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From the Heart

Dec 2, 2021 | Community Involvement, SOAR Magazine

Hope is mounting a comeback in North Omaha. The Heart Ministry Center (HMC) aims to assist people seeking food, clothing, shelter and financial assistance, using hope to combat poverty, addiction and isolation.

 

Indeed, the HMC’s employees and volunteers personify hope in every smile, handshake and listening ear as they offer job placement skills, healthcare, a choice food pantry and laundry services to those in need. The HMC currently provides food to more than 1,000 families per week and distributes 600,000 pounds of food per month – and impacts from the pandemic have only heightened the need for assistance. 

“The HMC is a community center more than anything, and the facility came about because of the need in North Omaha and the city in general. But this is a place for anyone in need. We offer a variety of services, but more than that, we serve an experience that people are part of. This work involves love, communication, action, and energy,” said Mark Dahir, CEO at the Heart Ministry Center.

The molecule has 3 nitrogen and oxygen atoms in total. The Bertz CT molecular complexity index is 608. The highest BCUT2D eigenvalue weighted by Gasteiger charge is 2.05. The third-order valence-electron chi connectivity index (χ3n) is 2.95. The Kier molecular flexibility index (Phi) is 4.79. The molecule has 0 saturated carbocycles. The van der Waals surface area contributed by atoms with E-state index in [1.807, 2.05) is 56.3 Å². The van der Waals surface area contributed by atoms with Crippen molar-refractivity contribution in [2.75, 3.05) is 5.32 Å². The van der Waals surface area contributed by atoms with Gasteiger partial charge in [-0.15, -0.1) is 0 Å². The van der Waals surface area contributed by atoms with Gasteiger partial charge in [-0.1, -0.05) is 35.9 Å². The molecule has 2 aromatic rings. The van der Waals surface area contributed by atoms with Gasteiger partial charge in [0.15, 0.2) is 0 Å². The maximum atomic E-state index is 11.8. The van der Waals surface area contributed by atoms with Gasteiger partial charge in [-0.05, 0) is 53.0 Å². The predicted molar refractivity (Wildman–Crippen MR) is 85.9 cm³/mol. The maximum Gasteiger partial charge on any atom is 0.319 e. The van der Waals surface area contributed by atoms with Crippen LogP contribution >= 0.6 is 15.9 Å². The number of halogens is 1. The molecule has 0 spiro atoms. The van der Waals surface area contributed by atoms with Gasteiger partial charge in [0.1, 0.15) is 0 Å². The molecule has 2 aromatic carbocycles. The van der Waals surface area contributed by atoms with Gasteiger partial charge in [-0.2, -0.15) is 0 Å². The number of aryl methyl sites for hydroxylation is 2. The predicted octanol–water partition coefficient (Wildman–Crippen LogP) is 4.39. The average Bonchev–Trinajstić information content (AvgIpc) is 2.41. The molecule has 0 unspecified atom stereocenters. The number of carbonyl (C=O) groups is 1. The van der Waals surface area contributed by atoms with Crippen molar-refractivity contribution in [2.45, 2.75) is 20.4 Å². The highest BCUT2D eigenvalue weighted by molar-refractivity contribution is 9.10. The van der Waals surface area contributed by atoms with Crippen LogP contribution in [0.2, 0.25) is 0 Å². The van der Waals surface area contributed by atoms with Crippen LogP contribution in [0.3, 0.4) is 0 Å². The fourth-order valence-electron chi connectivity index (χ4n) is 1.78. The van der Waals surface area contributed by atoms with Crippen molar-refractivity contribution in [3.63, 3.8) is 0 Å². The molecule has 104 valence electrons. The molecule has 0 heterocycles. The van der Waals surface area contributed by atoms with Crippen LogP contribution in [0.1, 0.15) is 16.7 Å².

While the HMC displays core values of community, compassion, accountability and excellence, Dahir explains that there is truly only one rule at the center: treat everyone well.

 

The Heart Ministry Center team outside the renovated and expanded Center. Many HMC employees are former clients, referred to as “community members.” As people who have personally experienced fractured families, imprisonment or homelessness, they are a powerful force of hope for others seeking to overcome similar crises.

 

The HMC originated nearly 40 years ago as the Sacred Heart Human Needs Door Ministry under the leadership of Father Jim Scholz and Sister Mary Ann Murphy. The Door Ministry provided food, clothing, and other basic needs for neighbors and families of children enrolled at Sacred Heart School in North Omaha. In 1997, the ministry moved to a building at 31st and Spaulding Street and became known as the ‘Heart Ministry Center.’